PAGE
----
How to not get distracted while writing
I’ll come clean — my name is Tommy, and I’m an inveterate consumer of productivity porn. Top 10 Study Tips, Best Apps for Writers, Student Productivity: Unlocked. If a link like that crosses my Twitter stream or RSS feed, chances are I’ve already clicked on it.
But while I’ve sampled the offerings on both sides of the scriptorial spectrum, from distraction-free writing apps to all-purpose digital filing cabinets like Scrivener and Evernote, I find myself consistently returning to two pieces of software: TextEdit, the RTF/TXT editor that comes bundled with every Mac, and Hackpad, for collaborative writing.
Both fall somewhere in the middle: they’re not a blank slate, but they’re not bloated with bells and whistles either. But more to the point, they allow me to open a piece of software and start writing, the oft-elusive state for many writers. As a recovering addict, I can only see now, with the clarity of hindsight, that the search for the holy grail of writing applications was getting in the way of the one thing that mattered: transferring words from my brain onto the page.
At Stripe, they talk about streamlining the payments process — removing the bumps and stops for people who just want to click a button and order a thing. Similarly, distraction-free writing apps like WriteRoom (“the ultimate spartan writing utopia,” according to The New York Times) promise a good thing, but — ah! — which distraction-free writing app do you want? I also tried Byword and iA Writer, two other apps which promise much the same thing. What background color do you want for your minimalist app? Font? Screen size? Typing sound (no really)?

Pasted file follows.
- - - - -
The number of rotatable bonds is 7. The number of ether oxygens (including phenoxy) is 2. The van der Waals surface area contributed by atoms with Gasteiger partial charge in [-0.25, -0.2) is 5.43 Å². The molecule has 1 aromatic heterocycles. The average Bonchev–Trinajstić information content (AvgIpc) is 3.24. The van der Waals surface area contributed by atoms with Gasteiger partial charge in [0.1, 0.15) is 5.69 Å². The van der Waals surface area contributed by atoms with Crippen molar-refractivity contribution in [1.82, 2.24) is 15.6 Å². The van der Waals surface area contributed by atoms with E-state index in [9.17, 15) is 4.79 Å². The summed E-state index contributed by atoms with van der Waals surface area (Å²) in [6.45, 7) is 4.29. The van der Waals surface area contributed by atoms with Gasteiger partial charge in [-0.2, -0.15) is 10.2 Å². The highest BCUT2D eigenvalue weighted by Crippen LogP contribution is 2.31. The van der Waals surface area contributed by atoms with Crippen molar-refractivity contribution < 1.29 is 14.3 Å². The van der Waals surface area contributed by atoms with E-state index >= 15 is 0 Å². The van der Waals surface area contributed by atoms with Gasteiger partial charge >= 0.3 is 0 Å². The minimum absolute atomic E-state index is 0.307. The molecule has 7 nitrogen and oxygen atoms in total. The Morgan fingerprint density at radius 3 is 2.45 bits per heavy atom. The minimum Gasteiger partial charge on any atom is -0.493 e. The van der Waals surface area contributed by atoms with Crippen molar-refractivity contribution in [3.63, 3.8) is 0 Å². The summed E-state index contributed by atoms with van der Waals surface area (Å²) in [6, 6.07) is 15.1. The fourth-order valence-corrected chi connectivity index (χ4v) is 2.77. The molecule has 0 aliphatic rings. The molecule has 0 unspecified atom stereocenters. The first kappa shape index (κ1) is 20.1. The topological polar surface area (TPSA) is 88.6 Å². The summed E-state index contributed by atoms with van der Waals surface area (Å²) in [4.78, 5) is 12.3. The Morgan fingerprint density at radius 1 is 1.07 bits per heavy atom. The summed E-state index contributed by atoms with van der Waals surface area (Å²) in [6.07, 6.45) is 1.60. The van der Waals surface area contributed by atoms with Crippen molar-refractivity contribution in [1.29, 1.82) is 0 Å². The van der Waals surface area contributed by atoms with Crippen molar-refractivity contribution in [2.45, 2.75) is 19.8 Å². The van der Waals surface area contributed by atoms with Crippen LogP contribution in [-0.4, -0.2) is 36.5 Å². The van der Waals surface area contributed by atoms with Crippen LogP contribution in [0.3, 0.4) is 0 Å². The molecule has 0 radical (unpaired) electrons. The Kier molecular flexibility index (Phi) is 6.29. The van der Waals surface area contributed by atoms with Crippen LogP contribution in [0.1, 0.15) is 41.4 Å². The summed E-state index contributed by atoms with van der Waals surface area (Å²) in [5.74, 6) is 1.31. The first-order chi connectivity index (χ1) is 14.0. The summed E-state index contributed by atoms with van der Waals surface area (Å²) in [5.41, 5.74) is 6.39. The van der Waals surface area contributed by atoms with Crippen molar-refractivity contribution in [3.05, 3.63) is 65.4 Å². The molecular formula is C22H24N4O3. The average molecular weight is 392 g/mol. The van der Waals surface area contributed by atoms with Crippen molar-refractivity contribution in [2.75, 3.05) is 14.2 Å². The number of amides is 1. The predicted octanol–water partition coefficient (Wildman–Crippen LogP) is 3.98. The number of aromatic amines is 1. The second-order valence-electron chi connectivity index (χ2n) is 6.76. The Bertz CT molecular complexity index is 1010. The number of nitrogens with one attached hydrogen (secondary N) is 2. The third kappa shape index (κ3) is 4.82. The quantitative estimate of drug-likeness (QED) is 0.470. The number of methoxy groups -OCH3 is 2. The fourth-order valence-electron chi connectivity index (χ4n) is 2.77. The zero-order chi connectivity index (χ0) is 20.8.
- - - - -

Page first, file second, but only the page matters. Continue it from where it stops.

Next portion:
Now we’re getting mired down in decisions — you’ve pulled the packaging off your fancy new distraction-free app and spent half an hour (or half a day) tweaking software that was designed to obviate such tweaking.
TextEdit, I feel, allows just the right amount of fiddling (I like writing in Times New Roman, 15-point font) before you’re off to the races, doing what you’re supposed to do: writing the damn blogpost, long email, column, or academic paper.
My new, acetic lifestyle has led to inner peace. I write more, and am paralyzed by indecision less. Every few months, I check the lie of the land to see if there’s a new trailblazer I should try, but now, most of my time allotted to writing is spent typing words on a page.
New software is great, but often, all you need to be productive is to just get started.
Originally published at tommycollison.com on January 4, 2016.